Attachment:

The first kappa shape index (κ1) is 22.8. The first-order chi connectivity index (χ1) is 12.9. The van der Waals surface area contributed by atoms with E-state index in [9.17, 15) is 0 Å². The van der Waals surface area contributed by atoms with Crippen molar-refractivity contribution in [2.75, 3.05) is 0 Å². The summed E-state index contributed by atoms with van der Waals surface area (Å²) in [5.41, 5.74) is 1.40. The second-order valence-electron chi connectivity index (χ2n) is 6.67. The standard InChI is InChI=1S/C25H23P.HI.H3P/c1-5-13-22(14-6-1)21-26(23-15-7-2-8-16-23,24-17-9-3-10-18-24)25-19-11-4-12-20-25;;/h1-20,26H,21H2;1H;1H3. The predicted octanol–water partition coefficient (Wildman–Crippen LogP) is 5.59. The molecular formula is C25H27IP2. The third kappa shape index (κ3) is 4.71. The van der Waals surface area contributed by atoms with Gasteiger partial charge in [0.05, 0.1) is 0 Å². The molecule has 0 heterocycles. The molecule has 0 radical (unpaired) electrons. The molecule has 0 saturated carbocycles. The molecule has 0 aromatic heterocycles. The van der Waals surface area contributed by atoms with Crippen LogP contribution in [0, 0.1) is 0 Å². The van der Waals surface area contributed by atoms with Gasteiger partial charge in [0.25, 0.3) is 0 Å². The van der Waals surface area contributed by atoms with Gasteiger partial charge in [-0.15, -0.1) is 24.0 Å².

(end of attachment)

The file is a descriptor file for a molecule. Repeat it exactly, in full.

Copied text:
The first kappa shape index (κ1) is 22.8. The first-order chi connectivity index (χ1) is 12.9. The van der Waals surface area contributed by atoms with E-state index in [9.17, 15) is 0 Å². The van der Waals surface area contributed by atoms with Crippen molar-refractivity contribution in [2.75, 3.05) is 0 Å². The summed E-state index contributed by atoms with van der Waals surface area (Å²) in [5.41, 5.74) is 1.40. The second-order valence-electron chi connectivity index (χ2n) is 6.67. The standard InChI is InChI=1S/C25H23P.HI.H3P/c1-5-13-22(14-6-1)21-26(23-15-7-2-8-16-23,24-17-9-3-10-18-24)25-19-11-4-12-20-25;;/h1-20,26H,21H2;1H;1H3. The predicted octanol–water partition coefficient (Wildman–Crippen LogP) is 5.59. The molecular formula is C25H27IP2. The third kappa shape index (κ3) is 4.71. The van der Waals surface area contributed by atoms with Gasteiger partial charge in [0.05, 0.1) is 0 Å². The molecule has 0 heterocycles. The molecule has 0 radical (unpaired) electrons. The molecule has 0 saturated carbocycles. The molecule has 0 aromatic heterocycles. The van der Waals surface area contributed by atoms with Crippen LogP contribution in [0, 0.1) is 0 Å². The van der Waals surface area contributed by atoms with Gasteiger partial charge in [0.25, 0.3) is 0 Å². The van der Waals surface area contributed by atoms with Gasteiger partial charge in [-0.15, -0.1) is 24.0 Å².